Intermarriages flourished among the various groups. One of the most prosperous trades even before the arrival of the Europeans was the slave trade.
It was common practice in many African civilizations to sell war captives, delinquent children, and the handicapped; and Nigeria was no exception.
With the arrival of the Europeans, slavery became more lucrative.
Intertribal wars were encouraged by the Europeans so that more captured slaves could be sent to the New World. When the mouth of the Niger River was discovered in 1830, the British heightened their economic expansion into the interior of the country.
Within two decades, parts of the Oyo Empire, Bornu, and Nupe were added by conquest to the Fulani Empire.
Though there was no centralized governments, trade and commercial activities existed.
With an area of 356,669 square miles (923,768 square kilometers), Nigeria's size approximately equals the combined areas of New Mexico, Arizona and California.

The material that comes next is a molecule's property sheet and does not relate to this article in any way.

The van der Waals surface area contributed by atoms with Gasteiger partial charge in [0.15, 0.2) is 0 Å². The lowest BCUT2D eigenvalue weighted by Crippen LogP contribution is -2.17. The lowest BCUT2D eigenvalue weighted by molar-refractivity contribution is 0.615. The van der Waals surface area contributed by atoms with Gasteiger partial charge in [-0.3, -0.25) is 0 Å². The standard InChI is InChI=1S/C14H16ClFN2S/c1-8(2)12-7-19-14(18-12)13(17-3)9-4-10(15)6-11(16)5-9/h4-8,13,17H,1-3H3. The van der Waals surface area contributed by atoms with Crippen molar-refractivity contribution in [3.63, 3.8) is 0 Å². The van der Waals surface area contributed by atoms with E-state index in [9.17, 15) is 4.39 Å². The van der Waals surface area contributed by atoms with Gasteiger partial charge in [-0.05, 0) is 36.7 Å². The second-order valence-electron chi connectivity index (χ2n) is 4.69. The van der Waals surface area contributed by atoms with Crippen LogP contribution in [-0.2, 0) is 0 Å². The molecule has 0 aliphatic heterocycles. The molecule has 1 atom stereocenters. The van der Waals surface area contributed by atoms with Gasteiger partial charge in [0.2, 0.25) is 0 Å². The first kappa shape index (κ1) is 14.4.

A coastal state on the shores of the Gulf of Guinea in West Africa, Nigeria is bounded by Niger to the north, Benin to the west, Cameroon to the east and southeast, and Chad to the northeast.
In 1553, the first English ships landed at the Bight of Benin, then known as the "Slave Coast." The present day Nigeria came into existence in 1914, when the Colony of Lagos, the Protectorate of Southern Nigeria, and the protectorate of Northern Nigeria were amalgamated.
Even before the arrival of Europeans, the many nationalities or ethnic groups were highly organized and had law and order.
Nigeria's national flag, believed to have been designed by Taiwo Akinkunmi—a Nigerian student in London, consists of a field of green, white, and green, divided into three equal parts.